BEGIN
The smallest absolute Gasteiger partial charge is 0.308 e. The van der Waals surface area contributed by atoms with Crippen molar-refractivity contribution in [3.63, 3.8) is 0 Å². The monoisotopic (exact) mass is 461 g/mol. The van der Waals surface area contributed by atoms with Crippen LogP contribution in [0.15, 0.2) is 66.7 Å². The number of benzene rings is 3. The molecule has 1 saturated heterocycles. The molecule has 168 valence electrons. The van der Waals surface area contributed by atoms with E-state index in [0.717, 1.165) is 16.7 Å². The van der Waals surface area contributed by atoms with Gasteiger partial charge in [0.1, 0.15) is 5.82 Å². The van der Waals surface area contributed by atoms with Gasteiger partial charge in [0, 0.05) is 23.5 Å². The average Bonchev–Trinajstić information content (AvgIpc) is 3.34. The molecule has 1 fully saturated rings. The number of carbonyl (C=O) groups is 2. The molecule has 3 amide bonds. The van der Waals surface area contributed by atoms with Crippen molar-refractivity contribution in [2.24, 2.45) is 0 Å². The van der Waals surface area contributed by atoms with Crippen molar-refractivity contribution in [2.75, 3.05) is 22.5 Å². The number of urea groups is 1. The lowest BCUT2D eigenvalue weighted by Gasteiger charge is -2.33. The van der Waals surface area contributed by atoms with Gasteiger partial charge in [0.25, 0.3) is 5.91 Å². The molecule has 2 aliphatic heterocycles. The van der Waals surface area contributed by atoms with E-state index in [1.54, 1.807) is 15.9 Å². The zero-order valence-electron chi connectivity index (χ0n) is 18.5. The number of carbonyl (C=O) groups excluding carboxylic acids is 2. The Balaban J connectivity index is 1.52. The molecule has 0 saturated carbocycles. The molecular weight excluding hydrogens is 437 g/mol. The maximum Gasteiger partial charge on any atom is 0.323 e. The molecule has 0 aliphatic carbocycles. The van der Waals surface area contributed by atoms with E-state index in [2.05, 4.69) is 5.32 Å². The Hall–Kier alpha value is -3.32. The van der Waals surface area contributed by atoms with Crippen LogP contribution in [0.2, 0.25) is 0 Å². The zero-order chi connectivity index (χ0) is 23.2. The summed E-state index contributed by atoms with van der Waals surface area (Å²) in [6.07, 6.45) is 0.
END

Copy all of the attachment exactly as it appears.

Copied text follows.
The smallest absolute Gasteiger partial charge is 0.308 e. The van der Waals surface area contributed by atoms with Crippen molar-refractivity contribution in [3.63, 3.8) is 0 Å². The monoisotopic (exact) mass is 461 g/mol. The van der Waals surface area contributed by atoms with Crippen LogP contribution in [0.15, 0.2) is 66.7 Å². The number of benzene rings is 3. The molecule has 1 saturated heterocycles. The molecule has 168 valence electrons. The van der Waals surface area contributed by atoms with E-state index in [0.717, 1.165) is 16.7 Å². The van der Waals surface area contributed by atoms with Gasteiger partial charge in [0.1, 0.15) is 5.82 Å². The van der Waals surface area contributed by atoms with Gasteiger partial charge in [0, 0.05) is 23.5 Å². The average Bonchev–Trinajstić information content (AvgIpc) is 3.34. The molecule has 1 fully saturated rings. The number of carbonyl (C=O) groups is 2. The molecule has 3 amide bonds. The van der Waals surface area contributed by atoms with Crippen molar-refractivity contribution in [2.24, 2.45) is 0 Å². The van der Waals surface area contributed by atoms with Crippen molar-refractivity contribution in [2.75, 3.05) is 22.5 Å². The number of urea groups is 1. The lowest BCUT2D eigenvalue weighted by Gasteiger charge is -2.33. The van der Waals surface area contributed by atoms with Gasteiger partial charge in [0.25, 0.3) is 5.91 Å². The molecule has 2 aliphatic heterocycles. The van der Waals surface area contributed by atoms with E-state index in [1.54, 1.807) is 15.9 Å². The zero-order valence-electron chi connectivity index (χ0n) is 18.5. The number of carbonyl (C=O) groups excluding carboxylic acids is 2. The Balaban J connectivity index is 1.52. The molecule has 0 saturated carbocycles. The molecular weight excluding hydrogens is 437 g/mol. The maximum Gasteiger partial charge on any atom is 0.323 e. The molecule has 0 aliphatic carbocycles. The van der Waals surface area contributed by atoms with E-state index in [2.05, 4.69) is 5.32 Å². The Hall–Kier alpha value is -3.32. The van der Waals surface area contributed by atoms with Crippen LogP contribution in [0.2, 0.25) is 0 Å². The zero-order chi connectivity index (χ0) is 23.2. The summed E-state index contributed by atoms with van der Waals surface area (Å²) in [6.07, 6.45) is 0.